M. Star Charitable Society .v. CIT (2013) 142 ITD 153 (Cochin)(Trib.)

S.2(22)(e): Dividend-Deemed dividend-Inter-corporate deposits (“ICDs”) are not “loans and advances” and are not assessable to tax as “deemed dividend”.
The assessee received an inter-corporate deposit of Rs.11.20 cr. from IFB Automotive Pvt. Ltd, a company in which it held 18% of the shares. The AO and CIT(A) held that the said ICD constituted “loans and advances” and was assessable as “deemed dividend” in the assessee’s hands u/s 2(22)(e). On appeal by the assessee to the Tribunal HELD allowing the appeal:

S.2(22)(e) refers to ‘loans’ and ‘advances’ and does not refer to a ‘deposit’. The fact that the term ‘deposit’ does not mean a ‘loan’ and that the two terms are two different & distinct terms is evident from the Explanation to S. 269T and S. 269SS of the Act where both the terms are used. Further, the second proviso to S. 269SS recognizes the term ‘loan’ taken or ‘deposit’ accepted. Once it is accepted that the terms ‘loan’ and ‘deposit’ are two distinct terms which have distinct meaning then if only the term ‘loan’ is used in a particular section the ‘deposit’ received by an assessee cannot be treated as a ‘loan’ for that section. The Companies Act, 1956 also makes a distinction between a “loan” and a “deposit” in s. 58A, 269 & 370. The distinction between a “loan” and a “deposit” is that in the case of a “loan”, the needy person approaches the lender for obtaining the loan. The loan is lent at the terms stated by the lender. In the case of a “deposit”, the depositor goes to the depositee for investing his money primarily with the intention of earning interest. Also, s. 2(22)(e) enacts a deeming fiction and cannot be given a wider meaning than what it purports to cover. It has to be interpreted strictly. Thus, the view of the AO & CIT(A) that an Inter-corporate deposit is similar to a loan is not correct (Gujarat Gas & Financial Services vs. Asst. CIT (2008) 115 ITD 218 (Ahd)(SB), Housing & Urban Development Corp. Ltd.Jt. CIT (2006) 102 TTJ (Del)(SB) 936 & Bombay Oil Industries Ltd. v. Dy. CIT (2009) 28 SOT 383 (Bom) followed) ( ITA No. 1721/Kol./2012, AY. 2009-10, dt. 12.03.2013.)
IFB Agro Industries Ltd. .v. JCIT (Kol.)(Trib).

S.2(22)(e): Dividend–Deemed dividend-Loans and advances–Commercial transaction-Provision is not applicable. [S. 56]
The assessee, having a cold storage, held more than 10% shares of a company ‘B’, where public was not substantially interested. He received a sum of Rs. one crore from ‘B’ in advance against transaction of sale of cold storage claimed to be on account of commercial transaction. The assessee furnished copy of board meeting of company ‘B’, wherein a director of company was authorized to purchase cold storage of assessee up to maximum amount of Rs. 2 crores. Since the assessee had prima facie discharged burden in establishing that amount received by him was on account of commercial transaction, the provisions of section 2(22)(e) were not applicable to transaction in question. (AY. 2008-09)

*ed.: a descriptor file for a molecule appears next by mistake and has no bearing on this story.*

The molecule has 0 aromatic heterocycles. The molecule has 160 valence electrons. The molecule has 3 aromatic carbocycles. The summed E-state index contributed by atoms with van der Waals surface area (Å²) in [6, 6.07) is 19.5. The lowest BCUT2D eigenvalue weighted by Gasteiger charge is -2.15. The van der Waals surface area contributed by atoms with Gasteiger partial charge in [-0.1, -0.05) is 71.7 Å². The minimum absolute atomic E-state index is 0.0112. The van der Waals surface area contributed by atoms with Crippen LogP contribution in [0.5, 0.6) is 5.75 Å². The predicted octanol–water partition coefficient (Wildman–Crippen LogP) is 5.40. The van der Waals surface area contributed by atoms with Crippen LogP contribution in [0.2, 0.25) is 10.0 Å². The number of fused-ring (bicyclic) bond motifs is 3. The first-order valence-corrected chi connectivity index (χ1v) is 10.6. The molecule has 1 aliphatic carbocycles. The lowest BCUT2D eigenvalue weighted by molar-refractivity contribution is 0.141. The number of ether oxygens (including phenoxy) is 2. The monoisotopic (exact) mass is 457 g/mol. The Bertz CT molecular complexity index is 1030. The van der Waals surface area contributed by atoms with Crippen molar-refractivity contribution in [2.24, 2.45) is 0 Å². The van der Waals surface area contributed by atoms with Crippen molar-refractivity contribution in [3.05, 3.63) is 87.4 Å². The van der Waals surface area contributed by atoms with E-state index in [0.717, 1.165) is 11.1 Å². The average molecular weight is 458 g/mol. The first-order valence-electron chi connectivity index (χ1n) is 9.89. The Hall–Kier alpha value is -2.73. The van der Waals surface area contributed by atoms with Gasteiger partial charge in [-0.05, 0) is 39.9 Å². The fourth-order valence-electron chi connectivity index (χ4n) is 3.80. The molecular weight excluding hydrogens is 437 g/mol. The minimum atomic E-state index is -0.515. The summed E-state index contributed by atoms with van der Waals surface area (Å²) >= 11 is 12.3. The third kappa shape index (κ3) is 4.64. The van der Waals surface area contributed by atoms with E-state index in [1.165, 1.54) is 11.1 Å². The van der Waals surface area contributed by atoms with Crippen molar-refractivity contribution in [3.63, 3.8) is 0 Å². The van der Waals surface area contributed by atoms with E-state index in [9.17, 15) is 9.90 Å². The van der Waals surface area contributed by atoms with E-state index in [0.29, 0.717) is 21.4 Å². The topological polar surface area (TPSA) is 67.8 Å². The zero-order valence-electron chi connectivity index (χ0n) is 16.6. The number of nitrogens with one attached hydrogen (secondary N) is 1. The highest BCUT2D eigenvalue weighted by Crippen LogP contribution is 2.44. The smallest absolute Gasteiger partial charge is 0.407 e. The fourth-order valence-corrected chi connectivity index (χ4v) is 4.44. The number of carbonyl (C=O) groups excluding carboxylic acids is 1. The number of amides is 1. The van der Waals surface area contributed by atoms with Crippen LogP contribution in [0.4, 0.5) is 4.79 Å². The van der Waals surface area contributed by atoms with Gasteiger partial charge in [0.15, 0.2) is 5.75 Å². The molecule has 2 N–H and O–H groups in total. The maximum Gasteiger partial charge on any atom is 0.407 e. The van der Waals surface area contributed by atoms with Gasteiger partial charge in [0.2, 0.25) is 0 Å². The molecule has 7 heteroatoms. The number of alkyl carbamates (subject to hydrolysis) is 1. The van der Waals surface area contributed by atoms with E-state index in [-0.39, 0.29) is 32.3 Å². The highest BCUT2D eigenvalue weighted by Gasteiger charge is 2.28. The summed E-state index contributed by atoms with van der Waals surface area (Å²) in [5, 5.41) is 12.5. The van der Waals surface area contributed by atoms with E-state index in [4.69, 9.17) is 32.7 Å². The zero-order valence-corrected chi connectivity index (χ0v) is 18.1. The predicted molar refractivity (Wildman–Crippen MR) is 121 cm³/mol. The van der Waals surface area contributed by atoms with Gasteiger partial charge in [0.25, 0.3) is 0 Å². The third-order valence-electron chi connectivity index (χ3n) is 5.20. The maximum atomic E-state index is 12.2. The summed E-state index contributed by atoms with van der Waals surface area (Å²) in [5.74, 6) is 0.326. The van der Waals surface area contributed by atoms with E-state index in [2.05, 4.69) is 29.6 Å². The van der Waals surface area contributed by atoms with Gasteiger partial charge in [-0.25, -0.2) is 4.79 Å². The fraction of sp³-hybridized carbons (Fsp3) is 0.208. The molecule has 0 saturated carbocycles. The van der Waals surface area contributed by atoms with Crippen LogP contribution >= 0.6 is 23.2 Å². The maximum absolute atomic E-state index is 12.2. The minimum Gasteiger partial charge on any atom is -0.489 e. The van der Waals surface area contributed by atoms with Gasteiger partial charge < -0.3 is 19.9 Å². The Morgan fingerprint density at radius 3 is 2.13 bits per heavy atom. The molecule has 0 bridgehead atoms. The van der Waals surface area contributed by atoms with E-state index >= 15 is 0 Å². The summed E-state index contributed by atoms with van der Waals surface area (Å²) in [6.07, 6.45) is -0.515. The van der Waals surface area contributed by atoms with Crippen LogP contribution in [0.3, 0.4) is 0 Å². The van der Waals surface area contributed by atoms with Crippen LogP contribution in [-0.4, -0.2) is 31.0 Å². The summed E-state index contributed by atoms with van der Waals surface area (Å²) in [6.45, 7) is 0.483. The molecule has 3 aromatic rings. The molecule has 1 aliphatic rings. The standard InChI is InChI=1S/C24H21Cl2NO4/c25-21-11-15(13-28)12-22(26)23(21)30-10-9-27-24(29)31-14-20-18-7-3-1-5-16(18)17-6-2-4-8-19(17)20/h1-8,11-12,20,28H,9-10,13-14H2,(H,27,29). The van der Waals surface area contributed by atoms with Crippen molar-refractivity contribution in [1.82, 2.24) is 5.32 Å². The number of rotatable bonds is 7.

Krishan Murari Lal Agarwal .v. DCIT (2013) 59 SOT 136 (URO) (Agra)(Trib]

S.2(29A): Long term capital asset- Short-term capital gain – Conversion of leasehold rights into freehold rights –Gain would be long term capital gain. [S.2(42A), 2(42B), 2(29A), 2(29B), 2(4), 45]
The assessee purchased certain lease hold property on July 7 ,1984 .The assessee applied for free hold rights , which was granted by the Collector on March 29, 2004 .She sold property on March 31, 2004 and declared long term capital gains on the transfer. The Assessing Officer held that since the property was sold within three days on March 31, 2004, the capital gains would amount to short term capital gains. The Tribunal held gain would be long term . On appeal by the revenue the court held that, conversion of property into freehold property was nothing but improvement of the title over the property, as the assessee was the owner even prior to conversion. Therefore, it would not have any effect on the taxability of gain from such property, in so far as the period over which the property was held. Gain was rightly held as long term.(AY. 2004-05)
CIT .v. Rama Rani Kalia (Smt.) (2013) 358 ITR 499 (All.)(HC)

S.2(31): Person-Registered society for charitable purposes is artificial juridical person.[S.10(23C)]
Once the society is formed, it would become a juridical person as opposed to natural persons. (AY. 2001-2002 to 2006-2007)
CIT .v. Children’s Education Society (2013) 358 ITR 373 (Karn.) (HC)

S.2(42A): Short term capital asset–Period of holding–Period for which asset held by previous owner.
Period for which asset was held by previous owner has to be added to period of holding of assessee and once period of holding of previous owner is added and period of holding becomes more than three years, then asset has to be treated as long term capital asset. (AY. 2007-08)
Lalitha Rathnam (Mrs.) .v. ITO (2013) 59 SOT 2(URO)(Chd.)(Trib.)

S.2(47): Transfer-Capital gains-Joint venture agreement-Handing over of possession–Development agreement-Irrevocable general power of attorney leading to overall control of property in hands of developer would constitute transfer under section 2(47)(v). [S.45, 53A of the Transfer of Property Act, 1882]